Impact and the art of motivation maintenance: The effects of contact with beneficiaries on persistence behavior

Published on May 1, 2007in Organizational Behavior and Human Decision Processes
· DOI :10.1016/J.OBHDP.2006.05.004
Adam M. Grant50
Estimated H-index: 50
(UM: University of Michigan),
Elizabeth M. Campbell6
Estimated H-index: 6
(UM: University of Michigan)
+ 3 AuthorsKaren Lee1
Estimated H-index: 1
(UM: University of Michigan)
Sources
Abstract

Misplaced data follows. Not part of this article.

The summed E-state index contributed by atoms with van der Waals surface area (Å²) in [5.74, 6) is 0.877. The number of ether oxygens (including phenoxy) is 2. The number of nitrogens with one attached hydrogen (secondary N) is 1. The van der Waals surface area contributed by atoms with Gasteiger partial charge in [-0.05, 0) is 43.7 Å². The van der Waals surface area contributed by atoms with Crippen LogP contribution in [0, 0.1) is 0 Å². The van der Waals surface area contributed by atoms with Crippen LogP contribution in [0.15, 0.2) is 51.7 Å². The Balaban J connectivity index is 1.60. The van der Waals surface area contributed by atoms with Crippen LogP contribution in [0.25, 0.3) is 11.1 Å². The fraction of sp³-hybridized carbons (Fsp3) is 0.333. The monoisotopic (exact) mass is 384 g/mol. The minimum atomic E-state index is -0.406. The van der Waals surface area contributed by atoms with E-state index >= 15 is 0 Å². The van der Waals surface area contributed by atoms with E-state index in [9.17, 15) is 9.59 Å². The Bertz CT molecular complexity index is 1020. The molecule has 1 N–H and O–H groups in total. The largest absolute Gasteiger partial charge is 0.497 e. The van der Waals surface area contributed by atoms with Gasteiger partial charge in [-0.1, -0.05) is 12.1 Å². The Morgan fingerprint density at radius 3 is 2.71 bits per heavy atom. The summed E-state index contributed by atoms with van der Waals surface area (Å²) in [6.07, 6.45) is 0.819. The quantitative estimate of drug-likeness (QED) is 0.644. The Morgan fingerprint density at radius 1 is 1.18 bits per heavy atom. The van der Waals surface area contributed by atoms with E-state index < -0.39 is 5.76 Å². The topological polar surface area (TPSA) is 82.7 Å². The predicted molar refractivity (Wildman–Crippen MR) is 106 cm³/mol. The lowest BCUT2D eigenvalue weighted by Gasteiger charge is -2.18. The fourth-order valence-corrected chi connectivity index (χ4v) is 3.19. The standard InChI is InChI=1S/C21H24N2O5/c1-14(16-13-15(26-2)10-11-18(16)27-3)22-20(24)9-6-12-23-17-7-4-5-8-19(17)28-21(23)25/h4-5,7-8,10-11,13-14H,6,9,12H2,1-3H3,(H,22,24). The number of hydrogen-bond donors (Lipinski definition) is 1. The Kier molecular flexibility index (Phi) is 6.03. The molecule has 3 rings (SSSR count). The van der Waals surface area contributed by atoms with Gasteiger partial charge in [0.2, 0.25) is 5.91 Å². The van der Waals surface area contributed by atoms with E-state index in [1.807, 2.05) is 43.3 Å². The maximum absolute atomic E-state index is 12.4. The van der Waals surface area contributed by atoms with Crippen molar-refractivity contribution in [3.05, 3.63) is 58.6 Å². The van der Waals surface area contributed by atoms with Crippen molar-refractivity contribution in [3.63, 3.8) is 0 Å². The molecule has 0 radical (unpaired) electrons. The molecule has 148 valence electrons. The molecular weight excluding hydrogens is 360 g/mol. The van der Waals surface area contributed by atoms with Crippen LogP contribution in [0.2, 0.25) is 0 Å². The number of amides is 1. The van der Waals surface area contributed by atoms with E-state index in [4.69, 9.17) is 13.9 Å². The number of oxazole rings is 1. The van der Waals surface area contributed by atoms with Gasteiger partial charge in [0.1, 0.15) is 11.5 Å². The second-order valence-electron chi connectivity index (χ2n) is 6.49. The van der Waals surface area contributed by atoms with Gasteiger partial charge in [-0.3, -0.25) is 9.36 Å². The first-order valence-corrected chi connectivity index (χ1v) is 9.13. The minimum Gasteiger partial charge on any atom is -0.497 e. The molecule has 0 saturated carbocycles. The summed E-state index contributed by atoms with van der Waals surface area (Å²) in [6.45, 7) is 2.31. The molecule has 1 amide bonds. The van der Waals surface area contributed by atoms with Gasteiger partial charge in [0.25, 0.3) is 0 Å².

We tested the hypothesis that employees are willing to maintain their motivation when their work is relationally designed to provide opportunities for respectful contact with the beneficiaries of their efforts. In Experiment 1, a longitudinal field experiment in a fundraising organization, callers in an intervention group briefly interacted with a beneficiary; callers in two control groups read a letter from the beneficiary and discussed it amongst themselves or had no exposure to him. One month later, the intervention group displayed significantly greater persistence and job performance than the control groups. The intervention group increased significantly in persistence (142% more phone time) and job performance (171% more money raised); the control groups did not. Experiments 2 and 3 used a laboratory editing task to examine mediating mechanisms and boundary conditions. In Experiment 2, respectful contact with beneficiaries increased persistence, mediated by perceived impact. In Experiment 3, mere contact with beneficiaries and task significance interacted to increase persistence, mediated by affective commitment to beneficiaries. Implications for job design and work motivation are discussed.